What's significant about this particular case, however, is, as we saw in the segment, that the case has been pretty much lifted from the prosecution's indictments of Navalny himself. There wasn't a jury in this case. It was a judge trial, where the level of the evidence that has to be presented is not particularly high.

    And what's also significant is that the defense were not able to call their own witnesses. Each one of their attempts to put the case in Navalny's favor was rejected.

    So there were no witnesses for the defense that were called. There was very little of the evidence that they had gathered to refute the prosecution's case that was put on the table.

    So this in itself is a pretty glaring example of one of the kinds of show trials that we have seen in the past. And if there had been a jury presence or there had been much more evidence put forward and the defense had been able to present their case, we might have been having a different review of this matter.


    Do you expect a chilling effect? If you have been working with Navalny's movement, are you likely to go to ground now?


    There has already been very much a chilling effect.

    This case has actually been going on for the last three months. There's also some other cases of protesters who took part in many of the demonstrations that we saw in the segment.

    About 28 people have been plucked up off the streets in these demonstrations fairly randomly, ordinary people who were not leaders of the opposition, but — and some of whom had just taken part in protests for the very first time.

    They're also standing trial, some of them for organizing the protests, some of them just taking part, some of them, more ominously, for carrying out acts of violence against the police, which can also hold very large prison terms. Some people have already been sentenced.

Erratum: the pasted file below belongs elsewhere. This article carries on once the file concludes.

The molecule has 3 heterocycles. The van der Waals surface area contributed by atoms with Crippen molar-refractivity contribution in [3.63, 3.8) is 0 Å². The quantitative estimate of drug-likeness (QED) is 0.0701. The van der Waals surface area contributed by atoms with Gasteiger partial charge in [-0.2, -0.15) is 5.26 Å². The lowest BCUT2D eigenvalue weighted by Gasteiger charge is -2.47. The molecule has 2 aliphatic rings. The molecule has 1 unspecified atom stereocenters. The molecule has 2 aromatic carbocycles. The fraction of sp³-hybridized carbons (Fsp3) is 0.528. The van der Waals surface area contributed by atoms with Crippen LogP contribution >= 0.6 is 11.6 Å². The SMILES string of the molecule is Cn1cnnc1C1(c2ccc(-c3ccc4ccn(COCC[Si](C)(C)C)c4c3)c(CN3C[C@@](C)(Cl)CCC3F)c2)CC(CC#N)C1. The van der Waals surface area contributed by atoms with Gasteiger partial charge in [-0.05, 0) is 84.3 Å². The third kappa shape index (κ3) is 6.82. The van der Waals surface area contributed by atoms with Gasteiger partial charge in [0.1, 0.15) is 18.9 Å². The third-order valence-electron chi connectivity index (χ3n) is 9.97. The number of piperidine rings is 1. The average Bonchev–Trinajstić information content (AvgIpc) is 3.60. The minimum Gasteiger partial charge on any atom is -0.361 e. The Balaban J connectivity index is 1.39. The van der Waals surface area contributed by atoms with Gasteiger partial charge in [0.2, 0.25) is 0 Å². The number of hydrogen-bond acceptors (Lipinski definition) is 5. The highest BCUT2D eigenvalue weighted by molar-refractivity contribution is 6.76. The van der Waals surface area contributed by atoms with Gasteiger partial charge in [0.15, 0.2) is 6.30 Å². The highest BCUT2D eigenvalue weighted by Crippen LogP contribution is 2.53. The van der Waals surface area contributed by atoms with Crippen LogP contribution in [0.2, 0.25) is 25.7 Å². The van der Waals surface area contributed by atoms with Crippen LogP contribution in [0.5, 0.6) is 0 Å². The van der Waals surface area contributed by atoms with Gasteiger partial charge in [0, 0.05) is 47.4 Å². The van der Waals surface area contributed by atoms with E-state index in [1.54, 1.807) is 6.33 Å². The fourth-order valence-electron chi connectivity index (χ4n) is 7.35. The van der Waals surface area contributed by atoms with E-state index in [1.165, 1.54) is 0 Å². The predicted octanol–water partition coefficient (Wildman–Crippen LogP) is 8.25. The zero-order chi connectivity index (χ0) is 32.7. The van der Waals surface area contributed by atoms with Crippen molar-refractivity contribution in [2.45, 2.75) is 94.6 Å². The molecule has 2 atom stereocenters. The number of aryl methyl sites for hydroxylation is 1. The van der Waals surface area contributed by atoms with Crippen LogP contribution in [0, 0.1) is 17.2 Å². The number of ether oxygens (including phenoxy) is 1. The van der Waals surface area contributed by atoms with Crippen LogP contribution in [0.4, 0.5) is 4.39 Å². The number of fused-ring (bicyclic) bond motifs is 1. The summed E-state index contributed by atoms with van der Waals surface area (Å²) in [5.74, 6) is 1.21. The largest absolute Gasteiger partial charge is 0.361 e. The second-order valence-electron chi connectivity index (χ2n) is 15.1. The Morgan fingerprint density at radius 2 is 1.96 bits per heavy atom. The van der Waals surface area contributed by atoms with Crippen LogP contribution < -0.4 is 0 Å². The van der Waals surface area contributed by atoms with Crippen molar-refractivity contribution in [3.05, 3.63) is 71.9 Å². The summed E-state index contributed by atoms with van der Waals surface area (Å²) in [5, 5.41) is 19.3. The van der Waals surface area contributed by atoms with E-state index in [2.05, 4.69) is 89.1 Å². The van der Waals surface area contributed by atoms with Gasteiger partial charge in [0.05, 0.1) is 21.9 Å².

And about 12 people now are under trial too collectively for their part in these demonstrations, so definitely a chilling effect for people thinking about whether they want to protest in the future some political act.


    Does this intertwine with the current track of U.S.-Russia relations?

    We have got the American ambassador tweeting about his opposition to the verdict. We have got the continued presence of Edward Snowden in Moscow Airport and the possibility of the president's meeting with Vladimir Putin in St. Petersburg around the G20 suddenly looking very shaky.


    Yes, the relationship between the U.S. and Russia has been beset by a whole host of problems recently.

    We have many discussions going on and how we can reset the reset, the attempt to put the rhetoric of the relationship and the substance of the relationship on a different footing after many of the difficulties that we have had over the last several years.

    The intended meeting between Obama and Putin in September, which was going to take place against the backdrop of the G20 summit in Moscow and in St. Petersburg, was intended to really try to cement a new way forward, try to have a cordial meeting between the two leaders. The last meeting that just took place in Northern Ireland against the backdrop of the G8 meeting was anything but cordial.

    People remember the images of very poor body language between Obama and Putin. It was a very cold meeting. There wasn't much substance in it. So, now we have a question mark whether Obama should in fact go and have a big summit meeting with Putin in September.

    And I think a lot of things are pointing in the direction that this would be a real question for the White House to address is it really worth, against the backdrop of Edward Snowden still being somewhere in Moscow and against these recent incidents, and would it really be worth it for the White House to have that meeting?

    We also have no progress on Syria, for example, and the meetings that Secretary Kerry is trying to push forward with the Syrian opposition and Russian involvement. There's really more on the negative balance sheet right now than the positive.


    Fiona Hill, thanks a lot.


    Thank you, Ray.

The Latest